Last night while on call I treated rubber bullet injuries.
I treated MANY rubber bullet injuries.
If you thought rubber bullets only cause bruising – well, you’d be wrong. They can penetrate. During my fourth year forensic pathology rotation, we did an autopsy on a man who died due to a rubber bullet embolism. Continue reading “On Call During A Riot”→
Today, a fifth year medical student, Ryan, joins me to talk about his fourth year elective in Forensic Pathology. Readers of the blog might remember that I found Forensics to be immensely interesting but also emotionally heavy. You can read more of those posts here.
How is it that I perform better at Anaesthetics and Infectious Diseases than at Forensic Pathology? It was a short two-week module and by all accounts my class should have done well., but our average was dismal.
It must be the completely unappetising subject-matter. You’ll remember that I found the practical rotation rather difficult. Studying it requires many, many study breaks. Like this one.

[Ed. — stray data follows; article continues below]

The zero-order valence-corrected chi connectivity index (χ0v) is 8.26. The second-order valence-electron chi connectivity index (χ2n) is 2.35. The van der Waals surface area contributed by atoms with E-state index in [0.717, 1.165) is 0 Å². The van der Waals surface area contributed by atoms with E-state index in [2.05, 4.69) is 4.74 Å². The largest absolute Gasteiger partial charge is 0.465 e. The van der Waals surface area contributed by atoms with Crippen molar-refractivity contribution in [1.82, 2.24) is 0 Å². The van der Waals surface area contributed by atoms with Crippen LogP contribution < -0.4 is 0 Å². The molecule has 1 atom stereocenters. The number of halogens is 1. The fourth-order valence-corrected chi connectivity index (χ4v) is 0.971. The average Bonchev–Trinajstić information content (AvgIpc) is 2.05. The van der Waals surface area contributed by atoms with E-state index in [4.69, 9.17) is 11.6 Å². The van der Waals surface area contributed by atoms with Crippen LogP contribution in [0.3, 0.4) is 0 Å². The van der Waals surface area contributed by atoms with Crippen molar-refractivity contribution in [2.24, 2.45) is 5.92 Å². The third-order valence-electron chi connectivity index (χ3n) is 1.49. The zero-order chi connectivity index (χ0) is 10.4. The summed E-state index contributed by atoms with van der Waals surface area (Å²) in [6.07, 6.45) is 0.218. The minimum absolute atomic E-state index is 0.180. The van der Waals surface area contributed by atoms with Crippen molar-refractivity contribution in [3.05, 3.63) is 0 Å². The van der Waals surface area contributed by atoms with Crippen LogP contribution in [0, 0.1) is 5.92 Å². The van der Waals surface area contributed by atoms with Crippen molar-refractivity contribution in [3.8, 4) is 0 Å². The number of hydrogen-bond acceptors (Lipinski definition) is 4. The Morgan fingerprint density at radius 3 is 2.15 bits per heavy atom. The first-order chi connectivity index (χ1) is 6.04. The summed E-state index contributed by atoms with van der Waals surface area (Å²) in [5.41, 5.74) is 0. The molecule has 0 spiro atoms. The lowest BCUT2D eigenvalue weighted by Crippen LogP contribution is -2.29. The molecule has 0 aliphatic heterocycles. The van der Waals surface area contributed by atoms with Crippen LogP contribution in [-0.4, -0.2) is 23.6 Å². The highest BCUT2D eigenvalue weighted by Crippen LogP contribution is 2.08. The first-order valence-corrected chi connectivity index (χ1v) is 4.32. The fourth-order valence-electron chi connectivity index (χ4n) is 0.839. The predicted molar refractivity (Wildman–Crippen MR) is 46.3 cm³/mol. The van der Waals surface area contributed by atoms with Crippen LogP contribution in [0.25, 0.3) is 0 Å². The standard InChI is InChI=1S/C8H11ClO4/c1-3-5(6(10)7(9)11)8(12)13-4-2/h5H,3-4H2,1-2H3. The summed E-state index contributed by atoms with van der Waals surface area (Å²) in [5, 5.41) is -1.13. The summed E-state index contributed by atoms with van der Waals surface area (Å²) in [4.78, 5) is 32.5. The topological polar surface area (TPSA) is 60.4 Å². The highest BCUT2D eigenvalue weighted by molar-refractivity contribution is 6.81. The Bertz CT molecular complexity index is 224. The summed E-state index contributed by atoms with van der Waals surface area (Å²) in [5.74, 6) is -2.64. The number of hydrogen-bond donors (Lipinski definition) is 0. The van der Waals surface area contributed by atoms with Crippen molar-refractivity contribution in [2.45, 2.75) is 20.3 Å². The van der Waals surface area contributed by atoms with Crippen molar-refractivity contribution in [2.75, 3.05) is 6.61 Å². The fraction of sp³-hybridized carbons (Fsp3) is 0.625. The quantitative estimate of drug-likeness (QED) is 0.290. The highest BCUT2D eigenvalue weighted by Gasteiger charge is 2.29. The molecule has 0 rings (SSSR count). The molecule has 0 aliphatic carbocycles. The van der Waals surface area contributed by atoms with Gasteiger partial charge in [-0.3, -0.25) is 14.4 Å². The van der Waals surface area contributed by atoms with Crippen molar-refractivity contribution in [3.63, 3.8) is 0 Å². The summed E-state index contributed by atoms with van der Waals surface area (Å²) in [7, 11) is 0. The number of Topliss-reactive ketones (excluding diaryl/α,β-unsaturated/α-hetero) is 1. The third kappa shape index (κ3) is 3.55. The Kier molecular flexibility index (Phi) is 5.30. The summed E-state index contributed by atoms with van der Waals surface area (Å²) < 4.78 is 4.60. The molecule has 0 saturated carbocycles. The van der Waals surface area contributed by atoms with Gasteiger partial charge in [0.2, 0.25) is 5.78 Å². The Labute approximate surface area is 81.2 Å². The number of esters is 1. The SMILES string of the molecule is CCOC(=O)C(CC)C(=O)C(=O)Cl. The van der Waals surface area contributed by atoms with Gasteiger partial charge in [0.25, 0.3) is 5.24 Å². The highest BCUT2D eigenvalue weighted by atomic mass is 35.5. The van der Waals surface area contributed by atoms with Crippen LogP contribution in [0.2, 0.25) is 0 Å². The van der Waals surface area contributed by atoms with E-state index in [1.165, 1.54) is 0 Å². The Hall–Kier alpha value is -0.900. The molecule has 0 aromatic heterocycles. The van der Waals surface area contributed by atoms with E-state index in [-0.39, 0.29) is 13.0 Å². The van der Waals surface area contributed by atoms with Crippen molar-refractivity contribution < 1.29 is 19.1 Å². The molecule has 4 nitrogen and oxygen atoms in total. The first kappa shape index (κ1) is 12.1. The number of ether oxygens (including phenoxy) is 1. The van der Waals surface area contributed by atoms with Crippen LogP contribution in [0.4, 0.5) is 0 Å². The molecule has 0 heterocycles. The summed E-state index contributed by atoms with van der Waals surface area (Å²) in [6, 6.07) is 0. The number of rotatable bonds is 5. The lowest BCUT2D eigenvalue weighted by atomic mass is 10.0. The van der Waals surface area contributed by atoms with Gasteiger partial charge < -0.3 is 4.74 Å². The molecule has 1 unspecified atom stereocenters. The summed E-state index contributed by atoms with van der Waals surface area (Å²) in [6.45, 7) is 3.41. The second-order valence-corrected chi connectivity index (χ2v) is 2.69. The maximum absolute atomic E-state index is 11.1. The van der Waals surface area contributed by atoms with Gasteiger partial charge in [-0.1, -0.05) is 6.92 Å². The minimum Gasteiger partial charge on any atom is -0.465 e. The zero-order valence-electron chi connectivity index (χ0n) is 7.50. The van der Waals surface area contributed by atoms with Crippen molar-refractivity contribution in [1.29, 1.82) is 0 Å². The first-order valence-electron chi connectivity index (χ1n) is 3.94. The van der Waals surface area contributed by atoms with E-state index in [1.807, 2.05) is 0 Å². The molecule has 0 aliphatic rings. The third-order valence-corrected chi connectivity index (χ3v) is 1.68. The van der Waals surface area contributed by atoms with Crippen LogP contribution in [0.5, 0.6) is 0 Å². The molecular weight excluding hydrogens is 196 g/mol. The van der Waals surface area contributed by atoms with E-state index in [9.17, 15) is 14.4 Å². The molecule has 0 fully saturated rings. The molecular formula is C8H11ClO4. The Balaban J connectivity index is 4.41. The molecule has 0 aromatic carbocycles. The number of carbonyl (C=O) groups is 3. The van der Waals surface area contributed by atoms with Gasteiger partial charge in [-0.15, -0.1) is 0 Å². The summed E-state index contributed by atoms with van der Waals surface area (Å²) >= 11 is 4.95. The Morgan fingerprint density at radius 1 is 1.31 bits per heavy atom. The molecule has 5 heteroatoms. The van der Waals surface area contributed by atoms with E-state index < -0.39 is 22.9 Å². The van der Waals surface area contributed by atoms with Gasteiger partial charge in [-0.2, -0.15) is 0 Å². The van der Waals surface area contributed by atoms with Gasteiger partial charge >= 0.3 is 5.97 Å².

One of my classmates shared this picture (which he made on 9GAG):
You know what’s awesome about fourth year? The lecturers go through so much effort to teach us. They put together nice slideshows, they share interesting tid-bits and they are friendly. They could have saved us all a lot of grief if all lecturers were this nice from first year. But I digress.
Anatomical art, which once took the world by storm (think: Frank Netter) is back and cooler than ever. Our lecturers have been alluding to some artists in their presentations. Here are some examples. I include links to the artists’ sites where I was able to find them. Please visit them, I will only include one example of each here.
We are privileged to have weekly tutorials from the only forensic brain pathologist in Africa. He is retiring soon – which is sad, because he is clearly a genius. He also teaches with passion, which seems rare in our field.
Anyway, we had an interesting case during brain cut today.
A 22-year-old man fell. The Professor’s first question was, “And how do 22-year-old’s fall? From ropes, and buildings, and hang gliders.”
I enjoyed obstetrics so much last year, not for the “miracle of new life”, but for the influence one might have. I keep thinking: There are 15 babies learning to walk in this province, and the first person to touch them, to see that they are perfect, was me.
We performed an autopsy on a two-month-old baby who was born at 32 weeks gestation. It seemed like a SUDI – Sudden Unexpected Death in Infants – but the initial doctor queried negligent parenting.